A spoken-word poem performed at the Catholic Chaplaincy in Oxford University.


by Julie Bolitho


I’m walking down St. Aldates with my fiancé.

It’s 8am and we’re passing a two litre smoothie jar between us –

something homemade with mango and banana.

Two men in unclean clothes pass.

“Smile” one says, looking at me as the other snickers.

Vikram turns to me and says, “What? Why did they say that?” I still have smoothie in my mouth,

but manage to swallow and say loud enough,

“I fucking hate that.”

And I do… but I’m not sure what more I can do,

other than swallow and spit out words like ‘fuck.’

Two blocks later and I’m still thinking about that man’s teeth

and how I would never want him to smile at me.

Somehow contemplative, I say to Vikram that it’s the first time that has happened when I’ve been walking with a man.

He still doesn’t understand.

“Why would he ask you to smile?”

He didn’t ask.

Monday afternoon.

I’m walking down Cornmarket

and a black man with dreadlocks and a large belly

draped in a Marie Curie charity pancho says, “You have a beautiful face. Smile!”

I walk past. Stop in the street

and feel unexpected tears forming behind my oversized sunglasses.

I come back to my feet,

make them walk to the bank,

while all the while I’m wondering what words I could say,

wondering if I should go back and get his name,

tell the charity honoring the first woman to ever win the Nobel Prize

what one their representatives is saying on the streets.

Inside the bank, the teller is female.

She smiles at me and I keep my celebrity sunglasses glued over my eyes

because all I want to do now is cry and tell her that she is so beautiful.

I want to apologize to her for anyone who has ever told her to smile.

After seeing the teller,

I go back to Cornmarket. I watch the rotund yellow sun moving about the street

and I stop behind him, wait for him to finish his speech about cancer care to a couple.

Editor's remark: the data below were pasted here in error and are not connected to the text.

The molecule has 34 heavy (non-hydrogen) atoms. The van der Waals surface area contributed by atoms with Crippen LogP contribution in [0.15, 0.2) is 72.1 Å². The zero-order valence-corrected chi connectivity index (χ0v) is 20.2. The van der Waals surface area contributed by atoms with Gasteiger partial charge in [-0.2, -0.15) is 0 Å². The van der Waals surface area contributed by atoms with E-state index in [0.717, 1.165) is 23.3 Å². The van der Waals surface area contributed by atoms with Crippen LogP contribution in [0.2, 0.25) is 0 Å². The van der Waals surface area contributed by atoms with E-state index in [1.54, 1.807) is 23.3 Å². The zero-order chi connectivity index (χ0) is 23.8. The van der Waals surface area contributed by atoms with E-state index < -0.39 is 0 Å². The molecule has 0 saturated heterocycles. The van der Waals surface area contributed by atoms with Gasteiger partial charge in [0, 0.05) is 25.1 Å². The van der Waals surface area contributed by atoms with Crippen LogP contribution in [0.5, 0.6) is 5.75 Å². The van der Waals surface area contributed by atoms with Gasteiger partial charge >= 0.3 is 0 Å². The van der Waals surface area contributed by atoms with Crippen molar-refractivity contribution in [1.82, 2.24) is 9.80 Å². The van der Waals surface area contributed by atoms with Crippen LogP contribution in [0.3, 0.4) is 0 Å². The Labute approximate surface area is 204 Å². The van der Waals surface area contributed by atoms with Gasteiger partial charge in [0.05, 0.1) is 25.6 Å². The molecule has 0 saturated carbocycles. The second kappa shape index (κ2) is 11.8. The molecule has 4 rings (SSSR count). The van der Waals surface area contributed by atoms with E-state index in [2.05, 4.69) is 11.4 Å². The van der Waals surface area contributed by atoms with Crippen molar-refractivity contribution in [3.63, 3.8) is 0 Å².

When he turns around, he puts his hands up like I have a gun.

I say to him, like a good girl,

“I don’t want to fight with you” (and really, I don’t)

“But what you said to me – to smile and that I have a beautiful face-

you would never say that to a man.”

His Afro-Caribbean accent enters the air

and he tells me that he would.

I have my doubts…

but I so desperately want to believe him.

He takes my hand.

Tells me that his name is Steven.

He’s a teacher. He tries to always remain in a vein of gratitude.

My doubts almost dissipate until I’m walking away

and he says, “I’ll be here later if you want to get lunch.”

Back at Pembroke, I fall into Nick,

hugging this gay friend because honestly,

he is one of the only men I can stand to have look at me right now.

Monday night.

Vikram and I are rushing after a faculty meeting,

quickly walking through the streets

the weight of words and photographs in laptops slung over our shoulders.

We pass two South Asian British men… boys.

“She’s fit, bruv. Yeah?”

“Yeah, she’s fit.”

My sunglasses seem to instinctively slide from my crown,

because what’s worse is that now I don’t even know if they’re joking or being serious…

or if they’re somehow racist

and have a problem seeing a cappuccino couple walk by.

Vikram turns back to them

and in all his glorious innocence says, “What?”

“Nothin’, Bruv. Nothin’.”

“No, you said something? Was it to me?”

He is incredulous… and naïve.

He didn’t hear them and now all they can say is,

“Naw. I thought you was my mate.”

“Fucking assholes,” I say.

We keep going and I later wonder aloud what he would have done anyway,

if he had heard them.

You can’t defend honor from the dishonorable.